'HELP': French farmer's desperate message in wheat field

The letters in Jacques Fortin's field are 100 metres long

A French farmer has mown the word "HELP" in giant letters into his wheat field, hoping to push presidential candidates to address the crisis in France's agricultural sector.

"Political leaders do not listen to us," the 63-year-old farmer, Jacques Fortin, 63, told AFP on Thursday. "They're deaf to our anger. I hope they're not blind and will read this message of despair."

In Europe's top agricultural power, the government has admitted that more than a tenth of France's 400,000 farms are in a "situation of extreme urgency".

Last year, half of French farmers earned less than 350 euros ($372) a month, far below the national poverty threshold of 800 euros.

The crisis has torn at the fabric of rural life, and as farmers see their livelihoods evaporate, more and more are giving up, with an alarming spike in suicides over recent years.

"I live in a world where I have the responsibilities of a chief executive and I live below the poverty threshold," Fortin said. "It's not normal to live with 350 euros a month when you work every day... Some break down. Others commit suicide."

Fortin, whose farm is in Athee-sur-Cher near the central town of Tours, fashioned his message in capital letters in his five-hectare (12-acre) wheatfield, with the bright green letters standing stark against the tan crops.

"When they pass overhead, airliners start to descend to Orly (Paris' southern airport). Passengers can see my SOS," said Fortin, whose letters measure 100 metres (328 feet) long by 48 metres wide.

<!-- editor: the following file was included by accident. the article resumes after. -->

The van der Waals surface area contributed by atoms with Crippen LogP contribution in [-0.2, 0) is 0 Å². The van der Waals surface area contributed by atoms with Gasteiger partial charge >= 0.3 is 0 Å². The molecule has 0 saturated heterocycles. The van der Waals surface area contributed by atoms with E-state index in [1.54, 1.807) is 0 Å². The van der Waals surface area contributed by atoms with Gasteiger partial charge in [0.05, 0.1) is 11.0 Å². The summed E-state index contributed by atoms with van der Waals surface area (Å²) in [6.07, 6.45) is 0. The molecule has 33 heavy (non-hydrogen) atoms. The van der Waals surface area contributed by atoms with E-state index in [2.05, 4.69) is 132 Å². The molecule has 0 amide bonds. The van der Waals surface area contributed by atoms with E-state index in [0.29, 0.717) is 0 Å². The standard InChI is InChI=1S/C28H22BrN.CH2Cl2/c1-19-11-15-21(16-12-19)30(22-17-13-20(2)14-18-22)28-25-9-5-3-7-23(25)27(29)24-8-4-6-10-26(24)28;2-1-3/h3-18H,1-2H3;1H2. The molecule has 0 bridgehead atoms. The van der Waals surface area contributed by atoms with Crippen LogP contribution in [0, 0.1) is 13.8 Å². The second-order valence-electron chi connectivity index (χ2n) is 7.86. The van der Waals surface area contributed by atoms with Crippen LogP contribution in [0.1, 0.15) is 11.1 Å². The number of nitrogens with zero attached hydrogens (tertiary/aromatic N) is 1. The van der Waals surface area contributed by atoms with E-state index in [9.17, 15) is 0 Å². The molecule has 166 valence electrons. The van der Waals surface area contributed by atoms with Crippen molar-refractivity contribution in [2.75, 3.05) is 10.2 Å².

"In fact, it was the pilot of a small plane who sent me the first photo by email."

Besides wheat, Fortin grows corn, sunflowers, clover, flaxseed and sorghum.

He said his message was a "collective SOS, expressed on behalf of all farmers".

"We have had successive years of bad weather conditions in the past four years. Farmers are at the end of their rope. They are fed up," he said.

Farmers predominated in the countryside in the 1970s, but they now make up just two percent of France's overall population of 66 million, according to political scientist Jean-Yves Camus.

Last month, around 20 farmers drove their tractors to a gathering in the town of Brest with conservative candidate Francois Fillon to highlight their distress ahead of the two-round presidential election on April 23 and May 7.

"We need support and proposals from the candidates, because so far we haven't had much of either," dairy farmer Julien Hindre told AFP at the time.